Q&A with Girija Nagaswami, Ed.D, professor of English, 2021 recipient of the Lindback Award for Distinguished Teaching

Winners give a presentation each spring to Community College of Philadelphia faculty and staff. Watch Dr. Nagaswami’s Lindback Lecture, Path to a Growth Mindset: A Personal Narrative, and learn more through Dr. Nagaswami’s Q&A:


What are the reasons you have dedicated 30 years of your career to the College and its students?

I began my teaching career at CCP and never looked back. The student populations at the College are amazing, resilient and inspiring. The students’ desire to learn and accomplish their academic goals despite all the hardship they go through in their complex lives are the main reasons that have sustained my interest and dedication to teach at the College. It is always a gratifying experience to be part of my students’ journey to success.

What is different students' educational needs now compared to when you started teaching?

The needs of students have not changed radically since I started teaching. The purpose and goals of the students remain the same, which is to earn college credentials that will lead to limitless possibilities. What has changed over the years is how they would like this learning process to occur. The present-day students are immersed in a technological and fast-moving world. Therefore, they prefer a multipronged approach to how lessons are delivered to them. My students 30 years ago would not have preferred an asynchronous modality for an English course; my present-day students prefer to have such options not only in terms of how courses are offered, but also how course materials are delivered. I know it is my role as a faculty member to adapt to my students’ expectations.

What courses have you taught, and what are you currently teaching?

During my three decades of teaching at CCP, I have taught all levels of ESL courses, from the high beginner to advanced level, English Composition, Developmental English courses, and Learning Community courses such as English Composition, College Reading, Psychology, Developmental English, Sociology, Public Speaking, and First Year Experience courses. Currently, I am teaching a First Year Experience course. 

What does it mean to you to win a Lindback Award?

When I first started teaching here, I would have never imagined that I would receive this award! Receiving the Lindback Award to me is an honor, and joining the ranks of other Lindback winners is a very humbling experience. More importantly, it is a recognition of my students’ success because it is my students who have constantly inspired me to strive toward excellence. This award has inspired me to continue to pursue excellence in teaching and never doubt what my students can accomplish.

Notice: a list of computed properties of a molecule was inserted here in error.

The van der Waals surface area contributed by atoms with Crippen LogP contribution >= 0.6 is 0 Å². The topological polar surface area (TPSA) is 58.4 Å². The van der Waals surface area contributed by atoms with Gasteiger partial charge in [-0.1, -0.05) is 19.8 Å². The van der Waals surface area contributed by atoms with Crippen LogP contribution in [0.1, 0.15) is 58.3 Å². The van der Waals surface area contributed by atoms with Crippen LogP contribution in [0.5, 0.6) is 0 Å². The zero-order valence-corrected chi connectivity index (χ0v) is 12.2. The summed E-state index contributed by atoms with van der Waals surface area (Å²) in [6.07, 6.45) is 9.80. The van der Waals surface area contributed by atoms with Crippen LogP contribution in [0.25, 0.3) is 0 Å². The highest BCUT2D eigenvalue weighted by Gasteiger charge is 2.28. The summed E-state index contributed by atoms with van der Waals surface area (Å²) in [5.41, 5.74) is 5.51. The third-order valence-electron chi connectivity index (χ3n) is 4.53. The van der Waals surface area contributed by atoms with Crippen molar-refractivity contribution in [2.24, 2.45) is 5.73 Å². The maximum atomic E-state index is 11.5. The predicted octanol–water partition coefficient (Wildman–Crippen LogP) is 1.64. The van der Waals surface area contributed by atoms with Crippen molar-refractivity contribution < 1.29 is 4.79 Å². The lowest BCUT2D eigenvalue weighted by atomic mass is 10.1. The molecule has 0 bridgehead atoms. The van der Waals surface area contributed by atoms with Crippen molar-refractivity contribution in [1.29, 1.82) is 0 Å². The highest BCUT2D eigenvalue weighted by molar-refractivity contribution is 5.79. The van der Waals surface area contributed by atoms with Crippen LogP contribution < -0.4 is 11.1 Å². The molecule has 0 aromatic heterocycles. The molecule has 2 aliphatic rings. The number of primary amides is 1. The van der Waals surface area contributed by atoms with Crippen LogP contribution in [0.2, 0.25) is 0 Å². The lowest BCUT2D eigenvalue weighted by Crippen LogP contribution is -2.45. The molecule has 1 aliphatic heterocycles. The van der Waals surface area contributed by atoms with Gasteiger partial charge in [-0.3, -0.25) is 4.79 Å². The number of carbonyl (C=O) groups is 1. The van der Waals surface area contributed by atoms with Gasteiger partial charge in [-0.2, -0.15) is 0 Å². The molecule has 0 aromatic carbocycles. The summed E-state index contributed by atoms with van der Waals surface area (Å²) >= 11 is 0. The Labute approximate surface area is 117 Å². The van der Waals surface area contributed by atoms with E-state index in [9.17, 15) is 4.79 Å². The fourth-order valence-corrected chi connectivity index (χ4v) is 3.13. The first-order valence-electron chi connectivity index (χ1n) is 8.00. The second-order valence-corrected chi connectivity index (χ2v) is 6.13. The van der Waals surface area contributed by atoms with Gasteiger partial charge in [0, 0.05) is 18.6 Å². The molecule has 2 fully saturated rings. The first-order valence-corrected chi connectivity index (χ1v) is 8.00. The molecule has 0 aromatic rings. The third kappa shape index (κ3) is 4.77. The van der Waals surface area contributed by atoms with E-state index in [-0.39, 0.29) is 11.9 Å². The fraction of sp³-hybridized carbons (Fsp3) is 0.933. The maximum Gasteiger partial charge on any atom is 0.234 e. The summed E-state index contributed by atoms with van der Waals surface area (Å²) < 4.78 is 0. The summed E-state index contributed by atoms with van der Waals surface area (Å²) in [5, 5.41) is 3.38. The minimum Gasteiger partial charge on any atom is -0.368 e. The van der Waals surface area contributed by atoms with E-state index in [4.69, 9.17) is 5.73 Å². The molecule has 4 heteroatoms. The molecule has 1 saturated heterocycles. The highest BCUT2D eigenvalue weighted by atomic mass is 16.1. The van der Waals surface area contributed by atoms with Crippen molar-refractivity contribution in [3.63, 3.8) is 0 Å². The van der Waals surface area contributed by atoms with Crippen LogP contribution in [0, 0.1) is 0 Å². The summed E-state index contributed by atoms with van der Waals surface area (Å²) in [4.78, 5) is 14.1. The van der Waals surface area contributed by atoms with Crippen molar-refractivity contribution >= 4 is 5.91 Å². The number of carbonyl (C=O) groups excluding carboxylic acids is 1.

What is a "growth mindset," and why is it important? How can we cultivate a growth mindset? 

“Growth mindset” is a concept formulated by Carol Dweck, and when this idea was introduced it was in relation to students’ learning and success. It was important for students to develop a “growth mindset” so they focus on their efforts and not consider failure as a reason to give up but rather to renew their desire to learn and strive toward success. In recent years, Carol Dweck has helped us to examine the same concept in relation to educators and how it is equally important for all educators to practice a “growth mindset.” Over the span of my teaching career, I have learned the importance of acknowledging my “fixed mindset” toward my teaching and my students’ learning, and to develop a “growth mindset” for the benefit of my students. Practicing “growth mindset” is necessary for all of us who are associated with an educational institution as it enables us to accept all students and believe in them, in order to guide them toward their path to possibilities! We all can cultivate “growth mindset” by constantly reflecting on our practices, acknowledging our “fixed mindset,” and keeping students’ success front and center of all our intentions. 

What do you want people to have taken away from your lecture?

My lecture was a personal narrative about my journey in developing a “growth mindset” and how my students were mainly responsible for my growth. I sincerely hope my lecture inspires not only faculty members, but also everyone at the College to practice “growth mindset” for the sake of our resilient and brilliant students. Our students deserve this from us.